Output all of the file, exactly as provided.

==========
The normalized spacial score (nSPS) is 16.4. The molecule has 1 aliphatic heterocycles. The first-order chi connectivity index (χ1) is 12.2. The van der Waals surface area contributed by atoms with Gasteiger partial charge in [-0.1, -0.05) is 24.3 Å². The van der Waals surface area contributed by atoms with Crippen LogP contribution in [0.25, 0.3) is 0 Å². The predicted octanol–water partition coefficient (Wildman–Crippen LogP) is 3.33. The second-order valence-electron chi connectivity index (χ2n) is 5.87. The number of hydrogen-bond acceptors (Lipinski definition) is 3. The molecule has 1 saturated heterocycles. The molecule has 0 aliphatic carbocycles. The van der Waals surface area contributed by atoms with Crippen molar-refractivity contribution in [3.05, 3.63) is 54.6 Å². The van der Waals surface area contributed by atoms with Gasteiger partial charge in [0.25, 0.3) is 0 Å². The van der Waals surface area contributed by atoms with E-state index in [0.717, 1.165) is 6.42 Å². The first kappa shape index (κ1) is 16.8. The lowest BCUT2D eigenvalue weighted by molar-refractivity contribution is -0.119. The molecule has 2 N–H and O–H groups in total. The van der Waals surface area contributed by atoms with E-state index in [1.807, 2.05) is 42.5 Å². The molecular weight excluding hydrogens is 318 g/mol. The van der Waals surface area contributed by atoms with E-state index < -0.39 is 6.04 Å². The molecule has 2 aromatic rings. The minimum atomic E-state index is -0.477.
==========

The normalized spacial score (nSPS) is 16.4. The molecule has 1 aliphatic heterocycles. The first-order chi connectivity index (χ1) is 12.2. The van der Waals surface area contributed by atoms with Gasteiger partial charge in [-0.1, -0.05) is 24.3 Å². The van der Waals surface area contributed by atoms with Crippen LogP contribution in [0.25, 0.3) is 0 Å². The predicted octanol–water partition coefficient (Wildman–Crippen LogP) is 3.33. The second-order valence-electron chi connectivity index (χ2n) is 5.87. The number of hydrogen-bond acceptors (Lipinski definition) is 3. The molecule has 1 saturated heterocycles. The molecule has 0 aliphatic carbocycles. The van der Waals surface area contributed by atoms with Crippen molar-refractivity contribution in [3.05, 3.63) is 54.6 Å². The van der Waals surface area contributed by atoms with Gasteiger partial charge in [0.25, 0.3) is 0 Å². The van der Waals surface area contributed by atoms with E-state index in [0.717, 1.165) is 6.42 Å². The first kappa shape index (κ1) is 16.8. The lowest BCUT2D eigenvalue weighted by molar-refractivity contribution is -0.119. The molecule has 2 N–H and O–H groups in total. The van der Waals surface area contributed by atoms with E-state index in [1.807, 2.05) is 42.5 Å². The molecular weight excluding hydrogens is 318 g/mol. The van der Waals surface area contributed by atoms with E-state index < -0.39 is 6.04 Å². The molecule has 2 aromatic rings. The minimum atomic E-state index is -0.477.